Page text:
Post the pandemic, and with the reality of hybrid and remote workforces becoming commonplace, organisations are having to transition corporate learning and development to effectively accommodate their workforce.
Research undertaken by Fosway during the pandemic ( and released in a report: How is COVID-19 Changing Learning?) stated that for 95% of organisations surveyed, learning would not revert to how it had been before the pandemic. It further highlighted:
- The learning priorities and L&D strategy for 94% of organisations changed in response to the pandemic, with two in three making significant changes to their approach.
- There was a significant uptake on digital learning, with spend increasing on almost all areas of digital, led by content. 82% reported that demand for digital learning had increased from senior stakeholders, whilst 71% experienced an increased demand for digital learning content from learners themselves.
- Adoption and the perceived success of traditional eLearning declined.
- Collaboration was becoming a key priority, with 84% of L&D leaders identifying with the importance of integrating digital Learning into other corporate platforms, such as Microsoft Teams and Slack
The latest Fosway 9-Way Grid TM Learning Systems (released in February this year) found that these trends have continued to grow momentum in the aftermath of the pandemic. As a result, L&D teams are having to provide access to learning regardless of employees’ work patterns and locations, with the ability to leverage content and resources wherever they are created and stored, i.e. providing a learning experience digitally rather than via the traditional ‘in-person’ experience.
The pandemic required companies to adapt quickly and realign their businesses, which demanded the right skills, increasing demand on certain skill sets. Skills relate not only to the skills employees require to be effective and capable in fulfilling a specific role but also the accumulation of skills to be considered a ‘skilled person’.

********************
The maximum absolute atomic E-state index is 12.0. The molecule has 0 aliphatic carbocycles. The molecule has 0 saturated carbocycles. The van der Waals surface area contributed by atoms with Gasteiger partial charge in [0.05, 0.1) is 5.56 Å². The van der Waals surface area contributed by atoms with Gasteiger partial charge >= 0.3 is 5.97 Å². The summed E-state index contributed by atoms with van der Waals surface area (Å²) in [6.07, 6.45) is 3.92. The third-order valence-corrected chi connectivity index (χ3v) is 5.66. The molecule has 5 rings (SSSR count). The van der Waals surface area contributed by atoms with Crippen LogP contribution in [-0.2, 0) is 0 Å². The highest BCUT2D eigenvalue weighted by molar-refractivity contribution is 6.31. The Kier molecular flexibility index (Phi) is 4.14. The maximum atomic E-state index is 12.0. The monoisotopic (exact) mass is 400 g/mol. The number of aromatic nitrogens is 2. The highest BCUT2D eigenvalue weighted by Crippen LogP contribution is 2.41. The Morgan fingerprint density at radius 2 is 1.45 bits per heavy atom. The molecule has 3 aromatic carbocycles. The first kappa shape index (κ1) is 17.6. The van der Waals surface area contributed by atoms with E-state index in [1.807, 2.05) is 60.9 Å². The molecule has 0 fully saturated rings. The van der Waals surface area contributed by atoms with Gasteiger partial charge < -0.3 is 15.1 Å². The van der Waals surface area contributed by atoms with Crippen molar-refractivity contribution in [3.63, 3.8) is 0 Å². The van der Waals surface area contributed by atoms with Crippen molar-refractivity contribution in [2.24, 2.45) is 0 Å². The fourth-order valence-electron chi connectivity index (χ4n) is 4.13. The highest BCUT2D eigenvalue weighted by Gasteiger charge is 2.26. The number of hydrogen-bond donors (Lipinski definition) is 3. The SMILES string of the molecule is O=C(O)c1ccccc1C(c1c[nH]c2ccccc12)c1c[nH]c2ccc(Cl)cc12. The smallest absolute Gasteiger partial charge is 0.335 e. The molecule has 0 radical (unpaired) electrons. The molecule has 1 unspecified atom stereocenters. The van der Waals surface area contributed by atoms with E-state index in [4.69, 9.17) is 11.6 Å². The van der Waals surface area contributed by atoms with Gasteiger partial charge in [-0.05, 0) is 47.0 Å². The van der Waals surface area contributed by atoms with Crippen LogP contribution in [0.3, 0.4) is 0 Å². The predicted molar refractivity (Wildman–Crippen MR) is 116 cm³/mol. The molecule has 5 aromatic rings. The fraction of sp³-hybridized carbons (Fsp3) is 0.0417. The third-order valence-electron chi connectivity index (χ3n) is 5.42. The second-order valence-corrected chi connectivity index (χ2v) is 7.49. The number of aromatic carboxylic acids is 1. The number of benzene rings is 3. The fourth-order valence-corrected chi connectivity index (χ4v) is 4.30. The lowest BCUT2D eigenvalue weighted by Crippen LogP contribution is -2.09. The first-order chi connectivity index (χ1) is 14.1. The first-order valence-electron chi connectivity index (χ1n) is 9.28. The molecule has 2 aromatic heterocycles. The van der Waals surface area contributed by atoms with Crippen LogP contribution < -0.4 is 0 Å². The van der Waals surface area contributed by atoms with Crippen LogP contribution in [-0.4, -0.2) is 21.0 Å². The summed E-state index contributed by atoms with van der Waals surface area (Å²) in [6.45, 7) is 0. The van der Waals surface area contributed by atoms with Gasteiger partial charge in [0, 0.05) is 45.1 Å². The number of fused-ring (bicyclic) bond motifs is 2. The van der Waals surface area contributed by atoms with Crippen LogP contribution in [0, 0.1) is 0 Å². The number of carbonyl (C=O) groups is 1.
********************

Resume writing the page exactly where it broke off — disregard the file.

The critical skills shortage and skills gap in meeting these changing business requirements is an area of concern affecting all HR related activities from recruitment to talent development and retention. The ability to hire employees with the relevant skills and build these internally (via both reskilling and upskilling) being a key driver from an executive level. Additionally, the retention of existing talent through Talent People Success (otherwise known as Talent Management). The traditional talent life-cycle centred around performance, but it is now being built around opportunity and development.
Implementing a digital Learning Management System (LMS) is a practical first step to addressing an organisation’s skills requirements. The LMS market is very crowded from a vendor perspective, especially in the mid-market. From a solutions perspective, there are, however, some key trends that are emerging:
Depth and functionality
The requirement for personalisation has now extended from the typical ‘out-of-the-box’ type functionality (with user interface customisation, setting up roles, learner profiles, locations, and group memberships) with learners experiencing functionality beyond the home page.
With the integration of AI, collaboration, social networks, etc., learning can be delivered more effectively and make the experience more engaging, promoting an increase in learning uptake.
Additionally, the learning journey has been further developed, with the individual employee being presented with recommendations for skills development and a transparent learning process and outcome created. An excellent example of this is adaptive learning, which serves to address the specific learning needs of an individual. As a result, learning content is personalised (or adapted) dynamically for specific learners.